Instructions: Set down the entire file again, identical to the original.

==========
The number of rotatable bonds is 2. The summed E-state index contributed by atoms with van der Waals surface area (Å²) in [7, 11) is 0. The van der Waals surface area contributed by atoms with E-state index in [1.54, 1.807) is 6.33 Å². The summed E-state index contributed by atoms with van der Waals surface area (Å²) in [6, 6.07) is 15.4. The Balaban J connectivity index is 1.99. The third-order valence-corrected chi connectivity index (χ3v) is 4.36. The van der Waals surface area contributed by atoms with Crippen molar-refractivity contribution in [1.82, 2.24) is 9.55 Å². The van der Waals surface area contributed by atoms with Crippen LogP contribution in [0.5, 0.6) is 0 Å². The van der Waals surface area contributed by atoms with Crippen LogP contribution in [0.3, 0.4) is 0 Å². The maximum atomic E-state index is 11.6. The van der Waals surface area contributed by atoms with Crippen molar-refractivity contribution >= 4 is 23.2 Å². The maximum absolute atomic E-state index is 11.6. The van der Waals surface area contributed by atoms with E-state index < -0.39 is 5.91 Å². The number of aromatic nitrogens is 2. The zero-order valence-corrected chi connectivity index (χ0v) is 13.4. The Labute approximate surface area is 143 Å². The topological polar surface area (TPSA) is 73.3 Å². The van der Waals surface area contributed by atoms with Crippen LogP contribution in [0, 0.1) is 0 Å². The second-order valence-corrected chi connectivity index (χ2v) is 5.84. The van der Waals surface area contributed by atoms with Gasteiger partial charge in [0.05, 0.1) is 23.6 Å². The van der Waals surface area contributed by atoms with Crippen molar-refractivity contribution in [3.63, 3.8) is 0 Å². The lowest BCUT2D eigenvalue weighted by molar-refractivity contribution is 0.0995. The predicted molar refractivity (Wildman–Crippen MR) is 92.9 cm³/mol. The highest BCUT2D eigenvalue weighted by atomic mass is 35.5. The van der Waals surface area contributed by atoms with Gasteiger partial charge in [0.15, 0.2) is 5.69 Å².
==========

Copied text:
The number of rotatable bonds is 2. The summed E-state index contributed by atoms with van der Waals surface area (Å²) in [7, 11) is 0. The van der Waals surface area contributed by atoms with E-state index in [1.54, 1.807) is 6.33 Å². The summed E-state index contributed by atoms with van der Waals surface area (Å²) in [6, 6.07) is 15.4. The Balaban J connectivity index is 1.99. The third-order valence-corrected chi connectivity index (χ3v) is 4.36. The van der Waals surface area contributed by atoms with Crippen molar-refractivity contribution in [1.82, 2.24) is 9.55 Å². The van der Waals surface area contributed by atoms with Crippen LogP contribution in [0.5, 0.6) is 0 Å². The van der Waals surface area contributed by atoms with Crippen LogP contribution in [0.3, 0.4) is 0 Å². The maximum atomic E-state index is 11.6. The van der Waals surface area contributed by atoms with Crippen molar-refractivity contribution >= 4 is 23.2 Å². The maximum absolute atomic E-state index is 11.6. The van der Waals surface area contributed by atoms with E-state index < -0.39 is 5.91 Å². The number of aromatic nitrogens is 2. The zero-order valence-corrected chi connectivity index (χ0v) is 13.4. The Labute approximate surface area is 143 Å². The topological polar surface area (TPSA) is 73.3 Å². The van der Waals surface area contributed by atoms with Crippen LogP contribution in [0, 0.1) is 0 Å². The second-order valence-corrected chi connectivity index (χ2v) is 5.84. The van der Waals surface area contributed by atoms with Gasteiger partial charge in [0.05, 0.1) is 23.6 Å². The van der Waals surface area contributed by atoms with Crippen molar-refractivity contribution in [3.63, 3.8) is 0 Å². The lowest BCUT2D eigenvalue weighted by molar-refractivity contribution is 0.0995. The predicted molar refractivity (Wildman–Crippen MR) is 92.9 cm³/mol. The highest BCUT2D eigenvalue weighted by atomic mass is 35.5. The van der Waals surface area contributed by atoms with Gasteiger partial charge in [0.15, 0.2) is 5.69 Å².